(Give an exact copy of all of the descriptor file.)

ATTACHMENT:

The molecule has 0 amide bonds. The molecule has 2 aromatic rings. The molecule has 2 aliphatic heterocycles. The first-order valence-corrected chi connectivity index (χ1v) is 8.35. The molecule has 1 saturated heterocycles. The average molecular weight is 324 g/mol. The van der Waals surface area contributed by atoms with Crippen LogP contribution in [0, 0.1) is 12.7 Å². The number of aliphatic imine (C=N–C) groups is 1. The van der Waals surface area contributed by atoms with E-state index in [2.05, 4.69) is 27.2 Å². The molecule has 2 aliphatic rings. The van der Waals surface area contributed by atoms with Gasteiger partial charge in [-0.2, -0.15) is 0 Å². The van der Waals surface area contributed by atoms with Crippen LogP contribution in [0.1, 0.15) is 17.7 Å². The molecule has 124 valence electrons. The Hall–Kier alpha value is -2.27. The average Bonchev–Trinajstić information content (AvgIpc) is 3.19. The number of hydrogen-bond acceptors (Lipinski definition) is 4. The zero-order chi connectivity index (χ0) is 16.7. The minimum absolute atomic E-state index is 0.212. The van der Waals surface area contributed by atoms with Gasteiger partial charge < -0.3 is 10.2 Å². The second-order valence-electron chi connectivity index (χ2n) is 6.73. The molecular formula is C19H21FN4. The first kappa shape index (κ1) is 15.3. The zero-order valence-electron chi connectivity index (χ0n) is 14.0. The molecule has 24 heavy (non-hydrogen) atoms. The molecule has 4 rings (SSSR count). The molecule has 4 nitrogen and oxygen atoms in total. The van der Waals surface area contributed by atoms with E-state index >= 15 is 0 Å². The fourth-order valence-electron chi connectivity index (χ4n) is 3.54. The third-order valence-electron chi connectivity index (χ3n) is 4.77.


The molecule has 0 amide bonds. The molecule has 2 aromatic rings. The molecule has 2 aliphatic heterocycles. The first-order valence-corrected chi connectivity index (χ1v) is 8.35. The molecule has 1 saturated heterocycles. The average molecular weight is 324 g/mol. The van der Waals surface area contributed by atoms with Crippen LogP contribution in [0, 0.1) is 12.7 Å². The number of aliphatic imine (C=N–C) groups is 1. The van der Waals surface area contributed by atoms with E-state index in [2.05, 4.69) is 27.2 Å². The molecule has 2 aliphatic rings. The van der Waals surface area contributed by atoms with Gasteiger partial charge in [-0.2, -0.15) is 0 Å². The van der Waals surface area contributed by atoms with Crippen LogP contribution in [0.1, 0.15) is 17.7 Å². The molecule has 124 valence electrons. The Hall–Kier alpha value is -2.27. The average Bonchev–Trinajstić information content (AvgIpc) is 3.19. The number of hydrogen-bond acceptors (Lipinski definition) is 4. The zero-order chi connectivity index (χ0) is 16.7. The minimum absolute atomic E-state index is 0.212. The van der Waals surface area contributed by atoms with Gasteiger partial charge < -0.3 is 10.2 Å². The second-order valence-electron chi connectivity index (χ2n) is 6.73. The molecular formula is C19H21FN4. The first kappa shape index (κ1) is 15.3. The zero-order valence-electron chi connectivity index (χ0n) is 14.0. The molecule has 24 heavy (non-hydrogen) atoms. The molecule has 4 rings (SSSR count). The molecule has 4 nitrogen and oxygen atoms in total. The van der Waals surface area contributed by atoms with E-state index >= 15 is 0 Å². The fourth-order valence-electron chi connectivity index (χ4n) is 3.54. The third-order valence-electron chi connectivity index (χ3n) is 4.77.